Catalytic transformation of ethylene

National University of Singapore chemists have developed a catalytic method using visible light for the difunctionalization of ethylene for potential use in the production of fine chemicals.

New imaging method aids in water decontamination

A breakthrough imaging technique developed by Cornell University researchers shows promise in decontaminating water by yielding surprising and important information about catalyst particles that can't be obtained any other ...

Chemists give chance a helping hand

Whether they are synthetic materials such as PET and Teflon, medicines or flavourings, life without synthetically produced compounds is barely conceivable. The chemical industry depends on efficient, long-term methods of ...

Energy researchers break the catalytic speed limit

A team of researchers from the University of Minnesota and University of Massachusetts Amherst has discovered new technology that can speed up chemical reactions 10,000 times faster than the current reaction rate limit. These ...

New class of catalysts for energy conversion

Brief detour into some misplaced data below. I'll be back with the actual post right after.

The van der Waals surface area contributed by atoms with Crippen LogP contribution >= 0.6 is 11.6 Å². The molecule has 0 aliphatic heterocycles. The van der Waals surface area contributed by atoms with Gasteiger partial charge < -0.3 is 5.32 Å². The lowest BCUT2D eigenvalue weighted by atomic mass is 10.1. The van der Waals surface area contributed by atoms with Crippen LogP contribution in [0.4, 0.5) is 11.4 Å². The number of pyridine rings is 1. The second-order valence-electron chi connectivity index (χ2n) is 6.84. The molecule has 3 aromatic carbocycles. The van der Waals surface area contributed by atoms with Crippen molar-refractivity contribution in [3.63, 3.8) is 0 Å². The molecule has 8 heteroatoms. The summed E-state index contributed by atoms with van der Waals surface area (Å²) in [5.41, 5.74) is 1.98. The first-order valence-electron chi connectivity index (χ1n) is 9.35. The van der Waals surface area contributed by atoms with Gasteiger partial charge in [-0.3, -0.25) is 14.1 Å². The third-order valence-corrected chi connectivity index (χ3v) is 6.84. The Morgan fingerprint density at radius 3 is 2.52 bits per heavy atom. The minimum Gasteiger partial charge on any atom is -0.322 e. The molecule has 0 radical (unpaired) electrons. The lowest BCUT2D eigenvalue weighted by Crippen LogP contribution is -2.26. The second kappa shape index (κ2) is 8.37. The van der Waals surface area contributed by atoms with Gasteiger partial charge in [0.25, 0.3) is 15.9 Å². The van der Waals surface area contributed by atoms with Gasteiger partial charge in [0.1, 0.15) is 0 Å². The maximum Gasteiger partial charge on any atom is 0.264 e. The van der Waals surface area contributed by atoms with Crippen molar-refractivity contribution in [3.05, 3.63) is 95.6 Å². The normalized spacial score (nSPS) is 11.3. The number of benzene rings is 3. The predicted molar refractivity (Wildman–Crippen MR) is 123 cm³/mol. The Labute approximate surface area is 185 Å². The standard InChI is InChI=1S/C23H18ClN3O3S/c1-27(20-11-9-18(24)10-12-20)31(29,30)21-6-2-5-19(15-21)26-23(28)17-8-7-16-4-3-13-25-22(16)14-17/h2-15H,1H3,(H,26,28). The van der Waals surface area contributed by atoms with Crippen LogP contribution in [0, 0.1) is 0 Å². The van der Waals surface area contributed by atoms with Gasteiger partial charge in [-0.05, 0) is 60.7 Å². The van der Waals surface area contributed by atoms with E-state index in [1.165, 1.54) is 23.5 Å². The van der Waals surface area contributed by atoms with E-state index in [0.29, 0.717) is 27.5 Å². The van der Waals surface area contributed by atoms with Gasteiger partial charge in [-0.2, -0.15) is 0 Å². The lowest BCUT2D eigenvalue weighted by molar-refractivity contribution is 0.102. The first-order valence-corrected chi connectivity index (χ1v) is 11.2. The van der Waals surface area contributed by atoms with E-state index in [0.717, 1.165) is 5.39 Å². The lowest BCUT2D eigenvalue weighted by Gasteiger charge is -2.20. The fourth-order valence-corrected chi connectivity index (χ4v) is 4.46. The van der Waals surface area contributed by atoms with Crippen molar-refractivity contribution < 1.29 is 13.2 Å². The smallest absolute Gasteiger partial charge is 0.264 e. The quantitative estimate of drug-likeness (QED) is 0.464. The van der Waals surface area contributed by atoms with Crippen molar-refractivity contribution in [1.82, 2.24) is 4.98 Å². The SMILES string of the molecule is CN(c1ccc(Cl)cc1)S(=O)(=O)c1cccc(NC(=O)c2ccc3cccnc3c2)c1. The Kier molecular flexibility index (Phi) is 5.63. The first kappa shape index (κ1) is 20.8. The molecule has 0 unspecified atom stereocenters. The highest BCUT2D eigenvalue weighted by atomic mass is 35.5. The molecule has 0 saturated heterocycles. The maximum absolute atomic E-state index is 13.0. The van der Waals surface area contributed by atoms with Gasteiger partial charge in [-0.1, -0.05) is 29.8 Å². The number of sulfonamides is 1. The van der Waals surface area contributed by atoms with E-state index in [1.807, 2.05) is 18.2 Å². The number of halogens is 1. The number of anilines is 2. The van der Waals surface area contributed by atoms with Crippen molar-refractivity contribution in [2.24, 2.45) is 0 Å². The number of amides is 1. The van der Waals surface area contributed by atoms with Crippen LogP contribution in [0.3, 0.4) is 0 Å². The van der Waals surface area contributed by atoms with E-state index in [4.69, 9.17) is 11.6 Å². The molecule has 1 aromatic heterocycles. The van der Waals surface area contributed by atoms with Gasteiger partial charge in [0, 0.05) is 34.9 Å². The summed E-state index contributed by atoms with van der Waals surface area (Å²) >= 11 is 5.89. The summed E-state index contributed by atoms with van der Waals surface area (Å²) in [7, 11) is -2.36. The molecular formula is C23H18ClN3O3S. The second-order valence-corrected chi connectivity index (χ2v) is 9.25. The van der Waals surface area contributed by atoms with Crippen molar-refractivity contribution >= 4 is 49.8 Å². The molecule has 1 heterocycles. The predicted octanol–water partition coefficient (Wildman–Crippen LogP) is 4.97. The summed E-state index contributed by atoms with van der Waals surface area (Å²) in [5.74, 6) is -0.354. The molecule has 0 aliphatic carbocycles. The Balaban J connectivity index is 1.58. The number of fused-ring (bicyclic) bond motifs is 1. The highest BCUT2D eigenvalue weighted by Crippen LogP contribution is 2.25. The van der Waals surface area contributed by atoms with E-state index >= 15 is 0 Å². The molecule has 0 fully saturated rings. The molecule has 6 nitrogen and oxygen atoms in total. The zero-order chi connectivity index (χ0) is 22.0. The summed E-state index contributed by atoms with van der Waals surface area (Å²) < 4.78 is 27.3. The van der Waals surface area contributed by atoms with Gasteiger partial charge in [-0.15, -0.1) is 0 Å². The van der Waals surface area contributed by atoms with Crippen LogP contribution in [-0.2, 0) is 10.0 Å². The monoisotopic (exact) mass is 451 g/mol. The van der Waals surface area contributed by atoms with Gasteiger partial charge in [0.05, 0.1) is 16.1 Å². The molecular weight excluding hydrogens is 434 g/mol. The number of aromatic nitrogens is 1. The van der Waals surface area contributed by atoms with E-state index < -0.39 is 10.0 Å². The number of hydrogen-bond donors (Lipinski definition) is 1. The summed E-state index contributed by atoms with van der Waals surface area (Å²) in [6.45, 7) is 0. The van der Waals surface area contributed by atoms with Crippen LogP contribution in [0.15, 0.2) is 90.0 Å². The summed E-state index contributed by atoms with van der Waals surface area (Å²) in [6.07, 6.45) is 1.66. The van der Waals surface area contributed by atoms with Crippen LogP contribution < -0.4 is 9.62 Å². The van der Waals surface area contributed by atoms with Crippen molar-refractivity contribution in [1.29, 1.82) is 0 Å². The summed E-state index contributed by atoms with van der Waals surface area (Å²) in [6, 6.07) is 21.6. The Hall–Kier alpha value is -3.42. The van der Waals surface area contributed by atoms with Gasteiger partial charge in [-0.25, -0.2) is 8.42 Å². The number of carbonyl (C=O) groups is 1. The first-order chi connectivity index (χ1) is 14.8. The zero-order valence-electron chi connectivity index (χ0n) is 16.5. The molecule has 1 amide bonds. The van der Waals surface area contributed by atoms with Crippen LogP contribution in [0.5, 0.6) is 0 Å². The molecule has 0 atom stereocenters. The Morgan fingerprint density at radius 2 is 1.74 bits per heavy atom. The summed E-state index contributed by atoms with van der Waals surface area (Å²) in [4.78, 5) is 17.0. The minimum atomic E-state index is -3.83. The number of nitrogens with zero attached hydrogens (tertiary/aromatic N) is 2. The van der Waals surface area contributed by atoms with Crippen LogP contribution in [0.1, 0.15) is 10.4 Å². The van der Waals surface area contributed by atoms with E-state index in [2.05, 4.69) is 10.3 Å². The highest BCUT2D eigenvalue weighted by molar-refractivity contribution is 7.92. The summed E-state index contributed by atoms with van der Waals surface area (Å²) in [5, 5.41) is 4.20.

Many chemical reactions relevant for new energy sources are highly complex and result in considerable energy loss. Thus, energy conversion and storage systems or fuel cells are not yet widely used in commercial applications. ...

Heterogeneous catalyst goes enzymatic

What if there were no tunnels in the Swiss Alps? Anyone trying to travel through them would have to go up and down hills and zigzag around the ranges. A lot more energy and time is saved by passing through a tunnel than climbing ...

Catalyst renders nerve agents harmless

A team of scientists including researchers at the U.S. Department of Energy's (DOE) Brookhaven National Laboratory has studied a catalyst that decomposes nerve agents, eliminating their harmful and lethal effects. The research ...

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